Skip to main content

Combination Immunotherapy Makes Progress in Advanced Melanoma

JeddWolchok98pxEvidence is mounting that 2 immunotherapies are better than 1 as first-line treatment of advanced melanoma. A phase 3 study showed that nivolumab plus ipilimumab was superior to either agent alone, and a phase 1 study suggests that pembrolizumab can be safely and effectively combined as first-line treatment in this setting. Both studies were presented at the 2016 ASCO Annual Meeting.

CheckMate 067

Updated results of the phase 3 CheckMate 067 trial found that progression-free survival (PFS), response rate, and duration of response (DOR) were significantly better with the combination of nivolumab plus ipilimumab compared with either drug alone. In this study, nivolumab alone was also more effective than ipilimumab alone.

“Nivolumab plus ipilimumab continue to demonstrate superior clinical activity versus ipilimumab monotherapy, with greater efficacy than with either drug alone, regardless of PD-L1 [programmed death-1 (PD-1) ligand 1] expression or BRAF mutation status,” said first author Jedd Wolchok, MD, PhD, Memorial Sloan Kettering Cancer Center, New York City. The updated analysis showed a pattern similar to an earlier analysis of the trial at 9 months of follow-up, he added.

At 18 months, an intent-to-treat analysis demonstrated the following rates of PFS: 46% for the combination, 39% for nivolumab, and 14% for ipilimumab (P <.001 for both comparisons).

CheckMate 067 randomized 945 patients with untreated advanced melanoma to the combination, nivolumab alone, or ipilimumab alone, and patients were treated until disease progression. The study was powered to compare the combination versus ipilimumab alone, but not versus nivolumab alone.

Overall survival data were immature at the time of the meeting.

Overall response rate was significantly better for the combination as well as for nivolumab alone versus ipilimumab alone. “Response rates haven’t changed over time, but some partial responses became complete responses at a median follow-up of 20.7 months,” Dr Wolchok said.

Median DOR has not yet been reached for the combination arm versus 22 months for nivolumab alone and 14 months for ipilimumab alone.

In the updated analysis, the majority of adverse events were immune mediated, and a higher rate of grade 3/4 adverse events was reported for the combination.

The data show that patients who withdraw from treatment can develop a response. In fact, of the 40% who discontinued combination therapy due to treatment-related adverse events, 68% developed a response, and 50% had a response after discontinuing therapy.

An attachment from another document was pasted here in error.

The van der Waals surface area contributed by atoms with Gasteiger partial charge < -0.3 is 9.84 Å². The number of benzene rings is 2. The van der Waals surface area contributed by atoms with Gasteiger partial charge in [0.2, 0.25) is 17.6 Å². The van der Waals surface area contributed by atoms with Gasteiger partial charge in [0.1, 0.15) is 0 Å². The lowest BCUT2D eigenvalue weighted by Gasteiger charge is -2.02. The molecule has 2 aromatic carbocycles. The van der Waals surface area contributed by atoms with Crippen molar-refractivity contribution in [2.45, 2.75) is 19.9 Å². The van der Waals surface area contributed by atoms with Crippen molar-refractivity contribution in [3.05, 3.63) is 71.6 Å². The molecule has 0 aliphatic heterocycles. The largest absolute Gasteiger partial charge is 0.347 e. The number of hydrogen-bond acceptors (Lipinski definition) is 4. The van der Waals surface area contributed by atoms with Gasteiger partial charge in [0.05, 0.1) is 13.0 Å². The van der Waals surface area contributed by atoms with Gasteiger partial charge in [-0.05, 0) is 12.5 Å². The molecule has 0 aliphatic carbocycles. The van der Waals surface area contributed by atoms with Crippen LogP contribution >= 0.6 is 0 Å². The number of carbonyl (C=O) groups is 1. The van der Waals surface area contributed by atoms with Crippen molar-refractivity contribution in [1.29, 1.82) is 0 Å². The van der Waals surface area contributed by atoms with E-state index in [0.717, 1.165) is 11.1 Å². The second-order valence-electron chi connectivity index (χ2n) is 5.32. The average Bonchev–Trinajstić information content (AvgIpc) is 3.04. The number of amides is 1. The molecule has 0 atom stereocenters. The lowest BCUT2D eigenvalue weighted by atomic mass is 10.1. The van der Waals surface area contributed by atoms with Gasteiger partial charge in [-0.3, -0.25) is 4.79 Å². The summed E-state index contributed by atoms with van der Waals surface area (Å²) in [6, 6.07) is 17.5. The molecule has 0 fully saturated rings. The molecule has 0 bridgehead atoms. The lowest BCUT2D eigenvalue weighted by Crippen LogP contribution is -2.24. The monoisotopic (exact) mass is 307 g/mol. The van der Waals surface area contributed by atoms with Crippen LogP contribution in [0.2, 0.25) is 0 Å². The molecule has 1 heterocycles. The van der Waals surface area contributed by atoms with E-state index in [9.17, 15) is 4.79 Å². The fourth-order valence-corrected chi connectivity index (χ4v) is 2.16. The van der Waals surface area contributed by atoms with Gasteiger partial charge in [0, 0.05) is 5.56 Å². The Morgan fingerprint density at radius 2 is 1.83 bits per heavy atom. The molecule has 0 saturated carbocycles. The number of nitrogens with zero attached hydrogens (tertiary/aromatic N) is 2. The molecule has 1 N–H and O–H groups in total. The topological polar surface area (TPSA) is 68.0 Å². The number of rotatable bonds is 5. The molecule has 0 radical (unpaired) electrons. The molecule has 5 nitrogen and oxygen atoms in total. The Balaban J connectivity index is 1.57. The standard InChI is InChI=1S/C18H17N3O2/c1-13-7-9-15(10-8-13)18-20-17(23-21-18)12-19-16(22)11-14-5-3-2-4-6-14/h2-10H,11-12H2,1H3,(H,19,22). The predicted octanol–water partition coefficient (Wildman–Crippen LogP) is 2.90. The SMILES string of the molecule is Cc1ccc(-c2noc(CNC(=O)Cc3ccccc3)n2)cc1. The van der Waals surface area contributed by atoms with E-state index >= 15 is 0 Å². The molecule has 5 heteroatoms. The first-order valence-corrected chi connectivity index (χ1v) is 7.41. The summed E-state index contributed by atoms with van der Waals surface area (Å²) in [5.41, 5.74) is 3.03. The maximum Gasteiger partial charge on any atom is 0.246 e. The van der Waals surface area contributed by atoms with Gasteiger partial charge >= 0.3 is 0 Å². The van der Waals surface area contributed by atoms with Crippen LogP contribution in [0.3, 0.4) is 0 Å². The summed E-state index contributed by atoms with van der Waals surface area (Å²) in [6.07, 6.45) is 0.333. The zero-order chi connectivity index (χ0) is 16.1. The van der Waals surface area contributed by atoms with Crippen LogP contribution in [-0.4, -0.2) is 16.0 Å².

“This is important to discuss in conversations with patients and families who want to discontinue therapy,” Dr Wolchok said.

Endocrine-related adverse events were treated with hormone replacement therapy, he noted.

Pembrolizumab plus Ipilimumab

The combination of pembrolizumab plus ipilimumab had manageable toxicity and strong antitumor activity in 153 patients with untreated advanced melanoma enrolled in an expansion cohort of the phase 1 KEYNOTE-029 study.

“The combination of standard-dose pembrolizumab combined with ipilimumab 1 mg/kg is tolerable. Seventy-two percent of patients were able to get all 4 ipilimumab doses, with no treatment-related deaths. Twenty-five percent of patients had grade 3/4 immune-mediated events. Overall response rate was 57%, and 78% of patients are progression-free at 6 months,” said first author Georgina Long, BSc, PhD, MBBS, Melanoma Institute of Australia, The University of Sydney, New South Wales, Australia.

At the time of data cutoff, 91% of responders retained their response, and 93% were alive.

Response to combination therapy was not dependent on PD-L1 status or lactate dehydrogenase level.

Immune-mediated adverse events of any grade were reported in 58%, and grade 3/4 events in 25%. Hypothyroidism, hyperthyroidism, and colitis, respectively, were reported in less than 10% of patients.

Of 145 immune-mediated events reported, 76% resolved with treatment (mainly corticosteroids); 81% of grade 3/4 immune-mediated adverse events resolved with treatment.

Comment on Studies

Discussant Marc S. Ernstoff, MD, Roswell Park Cancer Institute, Buffalo, NY, believes the future lies with combination therapy. He also saw little difference, if any, between pembrolizumab and nivolumab as the anti–PD-1 agent used in combination.

“Even though studies suggest that anti–PD-1 therapy is preferred as first-line immunotherapy over targeted therapy in advanced melanoma, the sequence of immunotherapy and targeted therapy remains to be established,” he said. He asked attendees to enroll their patients in ECOG 6134, which will evaluate the best sequence.

There are remaining questions, he continued, including whether ipilimumab is of benefit after failure on pembrolizumab or nivolumab.

“Also, we didn’t learn whether to continue treatment past disease progression. What is the optimal number of doses of ipilimumab?” he asked.

Finally, the cost of immunotherapy will also need to be addressed.

Related Items